The Sports Report: LeBron James has the answer

Lakers star LeBron James controls the ball during a game against the Houston Rockets on Thursday.
(Marcio Jose Sanchez / Associated Press)

Howdy everyone, and welcome to the Monday edition of the Los Angeles Times daily sports newsletter. My name is Houston Mitchell and I’m your host for the festivities. Subscribe to this newsletter by clicking here.

Let’s get to it.


It wasn’t supposed to be like this. The Lakers were supposed to make it into the playoffs, perhaps as high as the No. 4 seed, then surprise some people in the playoffs before losing in the conference finals. That would set the stage for next offseason, when another big name would join the team and we’d all be able to start basking in the glow of multiple NBA titles.


Instead, the Lakers are under .500 and might not even be able to make the playoffs. If they do, they’ll be luck to escape the first round.

What went wrong? LeBron James thinks he knows.

“I knew it was going to be very challenging, just because of the [limited] experience the roster had at that point and time,” James said. “I knew it was going to be challenging from that sense, but I felt like we could still play better basketball. And we were doing that and obviously it sucks that my injury happened and Zo’s injury happened and so many of our injuries happened. And we had suspensions in there.

“So, I’m huge on chemistry and camaraderie … but the injuries have felt like it’s taken a toll on our team. So hopefully we can get Zo back soon to kind of help that out. And hopefully we can start playing a little bit better too.”



The Clippers made only three of 21 shots from three-point range in a 123-96 loss to the Denver Nuggets, their worst defeat since losing by 38 in San Antonio on Dec. 13.

“I can do media for everybody,” Clippers forward Montrezl Harrell said once the locker rooms opened. “They beat our (butts).”



Dylan Hernandez writes about Clayton Kershaw. An excerpt:

Whatever Kershaw says, the indisputable fact is that he has refrained from throwing a baseball over the last four days. Pitchers who shoulder heavy workloads are sometimes given breaks like this in spring training, but rarely so early in camp.

The previously unspecified “arm kind of thing” that has temporarily sidelined Kershaw was identified as shoulder inflammation by manager Dave Roberts on Sunday. Kershaw also experienced shoulder problems last year.

If he suffered serious damage, Kershaw would almost certainly have returned to Los Angeles for an examination. The Dodgers didn’t even consider it necessary for him to undergo an MRI examination and treated him with anti-inflammatory medication. Roberts reiterated that Kershaw is the team’s opening-day starter.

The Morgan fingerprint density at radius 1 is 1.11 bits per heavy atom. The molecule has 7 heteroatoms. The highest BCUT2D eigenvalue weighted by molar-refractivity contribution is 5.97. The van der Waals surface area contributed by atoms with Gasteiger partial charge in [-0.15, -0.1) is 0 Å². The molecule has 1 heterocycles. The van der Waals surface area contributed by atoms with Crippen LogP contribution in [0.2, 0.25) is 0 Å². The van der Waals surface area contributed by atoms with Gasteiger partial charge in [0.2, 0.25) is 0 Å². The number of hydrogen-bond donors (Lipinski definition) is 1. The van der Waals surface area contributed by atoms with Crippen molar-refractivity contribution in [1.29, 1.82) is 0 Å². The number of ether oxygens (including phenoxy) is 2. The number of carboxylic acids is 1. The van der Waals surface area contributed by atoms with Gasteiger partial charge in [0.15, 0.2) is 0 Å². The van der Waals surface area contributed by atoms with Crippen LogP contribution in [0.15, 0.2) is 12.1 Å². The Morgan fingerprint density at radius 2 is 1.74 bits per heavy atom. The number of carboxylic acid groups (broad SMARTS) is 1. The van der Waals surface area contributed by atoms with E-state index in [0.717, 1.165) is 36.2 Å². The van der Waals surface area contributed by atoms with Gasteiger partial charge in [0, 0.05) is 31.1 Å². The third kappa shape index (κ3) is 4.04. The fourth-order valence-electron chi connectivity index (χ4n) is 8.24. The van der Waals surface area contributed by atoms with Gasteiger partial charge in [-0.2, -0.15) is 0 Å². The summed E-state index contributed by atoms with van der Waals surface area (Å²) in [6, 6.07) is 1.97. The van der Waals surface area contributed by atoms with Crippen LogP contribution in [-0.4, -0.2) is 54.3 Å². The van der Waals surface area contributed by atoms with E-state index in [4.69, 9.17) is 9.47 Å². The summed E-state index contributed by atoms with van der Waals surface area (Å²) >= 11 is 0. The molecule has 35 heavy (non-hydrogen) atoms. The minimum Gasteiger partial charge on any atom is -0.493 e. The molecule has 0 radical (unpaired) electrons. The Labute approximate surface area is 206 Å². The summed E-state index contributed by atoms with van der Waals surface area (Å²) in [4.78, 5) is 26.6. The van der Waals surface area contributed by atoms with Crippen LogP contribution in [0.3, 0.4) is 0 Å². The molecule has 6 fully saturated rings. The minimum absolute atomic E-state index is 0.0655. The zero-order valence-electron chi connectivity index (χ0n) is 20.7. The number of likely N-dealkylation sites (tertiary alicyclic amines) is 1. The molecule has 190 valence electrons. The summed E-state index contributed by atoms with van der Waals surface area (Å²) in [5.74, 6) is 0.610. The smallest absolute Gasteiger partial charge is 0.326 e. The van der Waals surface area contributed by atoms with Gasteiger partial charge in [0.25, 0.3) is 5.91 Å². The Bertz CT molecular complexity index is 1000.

So, at this point, he figures to be able to pitch. The question is how he will pitch. The events of the last week raise legitimate concerns.


Chargers coach Anthony Lynn was struck by a drunk driver in Ventura in 2005 and was left with temporary paralysis and life-threatening injuries that eventually would require four surgeries. The first responders to the scene that night helped save his life.

Lynn never got a real chance to thank them until a meeting was set up for a Super Bowl commercial.


As Jeff Miller writes, the 60 seconds were the most sincere, most captivating of Super Bowl LIII. And they had happened weeks earlier. In a firehouse. In Pasadena.

“Everybody in the place was crying,” Lynn recalled. “I was like, ‘Damn, this is a real downer. You guys screwed up the whole damn thing.’ ”

Read more of this incredible story by clicking here.

Odds and Ends


The Ducks traded Brandon Montour to the Buffalo Sabres for a first-round pick and a prospect…. They also traded Brian Gibbons to the Ottawa Senators for defenseman Patrick Sieloff…. Taylor Ward is making strides in his quest to win a third base job with Angels…. Ilya Kovalchuk is noncommittal when asked about waiving his no-trade clause for the Kings…. Former USC linebacker Porter Gustin pushes through doubts, concerns for NFL combine

Best sports movie

Well, after thousands of votes through several rounds of voting, asking readers to sift through 195 sports movies, we have a winner in our poll of best sports movie of all time. There were five movies voted through to the final round, and this is how it turned out after receiving 31,544 votes:

Fifth place


“Rocky,” starring Sylvester Stallone, receiving 14.7% of the vote.

Fourth place

“Bull Durham,” starring Kevin Costner, receiving 15.1% of the vote.

Third place


“A League of Their Own,” starring Geena Davis, receiving 15.6% of the vote.

Second place

“Hoosiers,” starring Gene Hackman, receiving 24.8% of the vote.



“Field of Dreams,” starring Kevin Costner, receiving 29.8% of the vote.

The key thing to learn here is that if you want a successful sports movie, try to get Kevin Costner to star in it, especially if it’s about baseball.

Today’s local major sports schedule (all times Pacific)

Lakers at Memphis, 5 p.m., Spectrum SportsNet, ESPN 710


Dallas at Clippers, 7:30 p.m., Fox Sports Prime Ticket, NBA TV, AM 570

Dodgers vs. Cubs, Noon, AM 570

Angels vs. Brewers, Noon, FSW, KLAA 830 AM

Kings at Tampa Bay, 4:30 p.m., NBCSN, SN1


Ducks at Vancouver, 7 p.m., FSW

Born on this date

1918: Tennis player Bobby Riggs

1919: Baseball player Monte Irvin


1940: NBA and NCAA broadcaster Billy Packer

1940: Baseball player Ron Santo

1958: Former Laker Kurt Rambis

Died on this date


1934: Baseball manager John McGraw

1994: Boxer Jersey Joe Walcott

And finally

That concludes the newsletter for today. If you have any feedback, ideas for improvement or things you’d like to see, please email me here. If you want to subscribe, click here.